Perhaps it is best to start with information about pregnancy. Expectant parents can read books about how baby's develop in the womb with their toddlers, and show pictures of when mom was pregnant with the "Spanish Inquisitor". You may like to take your child to one of your prenatal appointments so that he or she can see what the doctor or midwife does there, and perhaps to see the new baby on an ultrasound monitor. Young kids always love to see pictures of themselves when they were a newborn too. You can discuss how the baby comes out when he or she is ready, and then about how newborns need lots of sleeping and feeding, and may cry quite a bit at the beginning.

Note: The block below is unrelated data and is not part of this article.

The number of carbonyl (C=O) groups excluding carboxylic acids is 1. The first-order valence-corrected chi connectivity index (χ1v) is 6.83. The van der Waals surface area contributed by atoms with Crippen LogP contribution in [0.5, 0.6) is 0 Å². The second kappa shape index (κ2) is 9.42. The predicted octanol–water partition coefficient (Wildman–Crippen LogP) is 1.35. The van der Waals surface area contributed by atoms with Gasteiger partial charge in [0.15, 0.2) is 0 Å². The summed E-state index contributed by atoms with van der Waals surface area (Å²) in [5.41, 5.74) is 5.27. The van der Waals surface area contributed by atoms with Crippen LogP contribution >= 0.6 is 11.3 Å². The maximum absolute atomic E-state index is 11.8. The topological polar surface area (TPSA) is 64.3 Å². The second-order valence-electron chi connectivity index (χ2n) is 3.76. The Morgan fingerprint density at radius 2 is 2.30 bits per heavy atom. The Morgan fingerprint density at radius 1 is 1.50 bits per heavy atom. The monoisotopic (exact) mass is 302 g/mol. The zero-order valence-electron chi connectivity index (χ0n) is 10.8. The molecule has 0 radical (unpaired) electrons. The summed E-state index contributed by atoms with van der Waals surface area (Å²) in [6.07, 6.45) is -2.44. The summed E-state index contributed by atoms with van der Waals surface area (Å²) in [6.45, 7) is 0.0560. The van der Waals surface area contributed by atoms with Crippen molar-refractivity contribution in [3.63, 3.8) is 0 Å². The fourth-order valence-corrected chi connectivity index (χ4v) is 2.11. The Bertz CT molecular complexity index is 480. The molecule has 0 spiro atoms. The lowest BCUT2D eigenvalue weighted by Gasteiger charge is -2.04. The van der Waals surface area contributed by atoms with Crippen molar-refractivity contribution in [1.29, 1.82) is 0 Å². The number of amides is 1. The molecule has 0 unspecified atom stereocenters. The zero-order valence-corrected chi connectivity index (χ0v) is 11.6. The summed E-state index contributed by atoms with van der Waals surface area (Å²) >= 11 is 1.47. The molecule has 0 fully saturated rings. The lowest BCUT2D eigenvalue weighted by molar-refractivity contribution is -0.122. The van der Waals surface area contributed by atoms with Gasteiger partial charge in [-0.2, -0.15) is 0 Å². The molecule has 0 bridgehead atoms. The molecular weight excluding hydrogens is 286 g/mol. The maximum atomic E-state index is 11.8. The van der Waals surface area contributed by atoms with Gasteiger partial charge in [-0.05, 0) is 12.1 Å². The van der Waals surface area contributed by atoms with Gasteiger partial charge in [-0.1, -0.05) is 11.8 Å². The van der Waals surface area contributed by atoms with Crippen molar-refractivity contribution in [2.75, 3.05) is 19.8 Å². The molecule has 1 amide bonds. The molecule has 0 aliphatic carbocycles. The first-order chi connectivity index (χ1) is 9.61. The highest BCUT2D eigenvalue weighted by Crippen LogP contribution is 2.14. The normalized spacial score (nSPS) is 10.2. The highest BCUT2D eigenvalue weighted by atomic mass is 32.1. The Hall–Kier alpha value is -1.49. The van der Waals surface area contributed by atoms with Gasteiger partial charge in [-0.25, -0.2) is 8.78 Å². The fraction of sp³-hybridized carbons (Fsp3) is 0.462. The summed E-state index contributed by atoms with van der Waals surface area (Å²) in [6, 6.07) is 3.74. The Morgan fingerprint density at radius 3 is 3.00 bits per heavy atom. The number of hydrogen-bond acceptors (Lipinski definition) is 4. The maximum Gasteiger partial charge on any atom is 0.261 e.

Now for the awkward part. One mom I know got the question about how the baby gets out unexpectedly. She replied that there was a "special door" through which the baby leaves. The toddler then proceeded to ask whether he could see the special door. Mom hastily added that it was a secret special door! To avoid this kind of situation, it may be good to show the process of labor and delivery in a biology book with drawings. You may discuss how the uterus (the little "house" the baby lives in until birth) helps the baby move out by contracting. You can show the process of contractions on a ball or balloon (just make sure it doesn't pop!). Then, you can get the biology book out and show where the baby comes out. Actual information about birth is important, because young toddlers may otherwise make up their own explanation about how babies leave the womb and those explanations can be a whole lot more awkward than the real deal.